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Sizing Someone Up

    • 146 posts
    March 19, 2018 7:23 PM EDT

    VetVine recently announced a partnership with Purdue University to bring awareness to a very important educational program that promotes embracing of diversity and demonstrating inclusivity (of both employees and clients) in the veterinary practice setting.

    I enrolled in the program to get a sense - first-hand - of the "Practicing Veterinarian and Veterinary Technician Certificate Program for Diversity and Inclusion in Veterinary Medicine." Before I could delve into the actual training modules themselves, I had to complete an individual "Intercultural Development Inventory Assessment." They present a series of statements and the participant is asked to indicate the degree to which they agree or disagree with those statements. I found a number of their questions or statements rather interesting and at times found myself pondering ... "How do I really feel about this?" I was surprised (and humbled) because I live in one of the most culturally diverse places on the planet ... New York City! I had to take pause to consider and reflect.

    In introductory remarks to my first learning module the program materials indicated that veterinary medicine - in the United States - has the distinction of being the least diverse of all health professions. They referenced a 2013 article published in The Atlantic that listed veterinary medicine as "the Number One Whitest Job in America," and that 96.5% of veterinary healthcare professionals are White.

    Also referenced was a 2011 report from the North American Veterinary Medical Education Consortium. In that report they stated that veterinarians should have "an understanding of the manner in which culture and belief systems impact delivery of veterinary medical care while recognizing and appropriately addressing biases in themselves, in others, and in the process of veterinary care delivery." As I contemplated on these words I had a flashback and started to recall a dog that I had cared for roughly 20 years earlier. It's a true story, but I'm altering the names of all involved. 

    I was working on the Upper Eastside of Manhattan at the time. A black man (Mr. Zeke) came in from Brooklyn to see me with his large Doberman Pinscher (Shabu) - a very sweet dog that was nearly blind. I can't recall for certain but the dog was 9 or 10 years of age. She was also a diabetic. She had developed cataracts in association with her diabetes mellitus. I vividly recall Mr. Zeke. He was an older man - late 60's at best - and appeared of very modest means. He was rather quiet and really only spoke when prompted so as to answer my questions about Shabu. His dog didn't look particularly well-cared for - not on the surface. I think she had some kind of chain or rope that served as her neck collar, and the most striking thing about her was that she was very dirty. Her coat was greasy and grimy. Come to find out that Shabu was a fixture in the auto repair shop and garage that was Mr. Zeke's workplace. I remember that when I helped my assistant to lift the dog onto the exam table, my white lab coat became soiled by the grease and grime.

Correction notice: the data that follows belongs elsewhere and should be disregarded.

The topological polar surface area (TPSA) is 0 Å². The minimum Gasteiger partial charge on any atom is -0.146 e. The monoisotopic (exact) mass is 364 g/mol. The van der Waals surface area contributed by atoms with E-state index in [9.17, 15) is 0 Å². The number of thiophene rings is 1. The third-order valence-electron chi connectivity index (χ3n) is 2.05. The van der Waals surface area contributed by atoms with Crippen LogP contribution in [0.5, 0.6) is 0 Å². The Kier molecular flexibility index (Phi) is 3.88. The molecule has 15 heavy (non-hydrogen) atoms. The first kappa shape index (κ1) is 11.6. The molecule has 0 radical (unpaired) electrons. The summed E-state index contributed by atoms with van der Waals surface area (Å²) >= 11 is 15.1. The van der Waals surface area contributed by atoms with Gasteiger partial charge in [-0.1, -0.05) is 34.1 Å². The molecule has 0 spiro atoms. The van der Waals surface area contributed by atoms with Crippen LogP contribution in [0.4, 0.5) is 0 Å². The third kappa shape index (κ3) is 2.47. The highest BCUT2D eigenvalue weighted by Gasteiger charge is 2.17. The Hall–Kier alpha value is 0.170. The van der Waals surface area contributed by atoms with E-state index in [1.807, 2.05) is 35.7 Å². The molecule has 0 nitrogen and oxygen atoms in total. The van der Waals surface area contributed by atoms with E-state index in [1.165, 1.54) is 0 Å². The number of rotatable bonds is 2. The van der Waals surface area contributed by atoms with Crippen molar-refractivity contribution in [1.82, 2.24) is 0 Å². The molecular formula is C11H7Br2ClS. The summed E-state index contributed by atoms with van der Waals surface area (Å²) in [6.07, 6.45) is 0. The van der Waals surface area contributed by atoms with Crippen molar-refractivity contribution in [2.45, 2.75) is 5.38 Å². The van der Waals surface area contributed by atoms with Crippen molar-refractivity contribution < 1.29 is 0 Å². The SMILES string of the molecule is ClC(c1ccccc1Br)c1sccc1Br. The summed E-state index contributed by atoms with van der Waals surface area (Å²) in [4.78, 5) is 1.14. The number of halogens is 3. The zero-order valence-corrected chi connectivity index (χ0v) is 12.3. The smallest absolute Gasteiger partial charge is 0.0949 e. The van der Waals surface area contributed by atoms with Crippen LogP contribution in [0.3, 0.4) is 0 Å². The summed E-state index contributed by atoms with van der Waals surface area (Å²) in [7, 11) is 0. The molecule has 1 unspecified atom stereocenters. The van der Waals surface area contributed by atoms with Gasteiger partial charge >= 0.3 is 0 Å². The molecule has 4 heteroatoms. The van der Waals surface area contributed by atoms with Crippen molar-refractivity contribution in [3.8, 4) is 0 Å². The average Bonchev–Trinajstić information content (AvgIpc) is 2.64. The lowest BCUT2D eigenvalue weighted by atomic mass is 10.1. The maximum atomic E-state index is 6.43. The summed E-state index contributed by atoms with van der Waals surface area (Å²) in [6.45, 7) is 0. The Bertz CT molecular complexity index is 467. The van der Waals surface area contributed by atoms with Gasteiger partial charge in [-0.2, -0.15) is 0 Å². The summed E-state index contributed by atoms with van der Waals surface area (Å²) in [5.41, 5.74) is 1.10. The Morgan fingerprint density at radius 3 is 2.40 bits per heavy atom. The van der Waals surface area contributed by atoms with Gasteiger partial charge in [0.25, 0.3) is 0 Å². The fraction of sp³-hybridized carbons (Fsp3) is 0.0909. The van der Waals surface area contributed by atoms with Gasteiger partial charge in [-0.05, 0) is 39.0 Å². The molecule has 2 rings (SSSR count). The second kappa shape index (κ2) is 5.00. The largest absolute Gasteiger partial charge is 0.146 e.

Mr. Zeke had been referred to me in hopes of helping to restore the dog's vision through cataract surgery. I remember that I had a feeling (cognitive bias) ... even before I examined the dog ... about whether this was even going to be a consideration for this dog. Given all that I had in front of me to see and smell (Shabu smelled like car grease), I figured that this type of commitment and the out-of-pocket expense of several thousands of dollars for cataract surgery was an improbable option.

    Nonetheless I proceeded that day as I did with any other client and patient. Shabu had a detailed exam and I gave the full "cataract spiel" to Mr. Zeke ... from "the soup to the nuts." To my surprise, Mr. Zeke wanted to proceed with whatever was needed to get started. He wanted for his dog to see.

    Long story short ... Shabu wound up having bilateral cataract surgery and her vision was restored. Mr. Zeke did everything asked of him. He followed medicating instructions, came in for every recheck, and subsequently brought in his other dog that developed an eye problem. Mr. Zeke spent several thousands of dollars on the care of his dogs' eye problems alone. He was so very appreciative that Shabu's vision had been restored and that we'd helped with his other dog's problem. He periodically visited his place of origin in the Virgin Islands and would bring me gifts from his trips home. Right before one Christmas holiday (in 2000) he came in for a recheck and was bearing a gift. In making small talk about the holidays I asked what his plans were. He said he had none. I sensed a loneliness and a sadness. I was to be co-hosting a holiday dinner party with a friend of mine that coming Christmas day and later called her to see if she'd be okay with me extending an invitation to Mr. Zeke to join for dinner. My friend was on board. I called Mr. Zeke and he gratefully accepted the invitation. Christmas day arrived. When I opened the door to welcome Mr. Zeke into my home I was stunned to see what was before me. I'd never seen him in this light or this way. He was impeccably "dressed to the nines" and came bearing more gifts of thanks and appreciation.

    Never in a million years could I have imagined any of this taking place that very first day I met Mr. Zeke and Shabu. One thing I know for certain ... had I approached this man and his dog with any less consideration and respect than one who "looked like they could pay" for my services, I would not have had any story to tell. 

    I wound up taking care of Shabu's eyes for several years but cannot recall what ultimately happened to her. I don't know what came of Mr. Zeke either.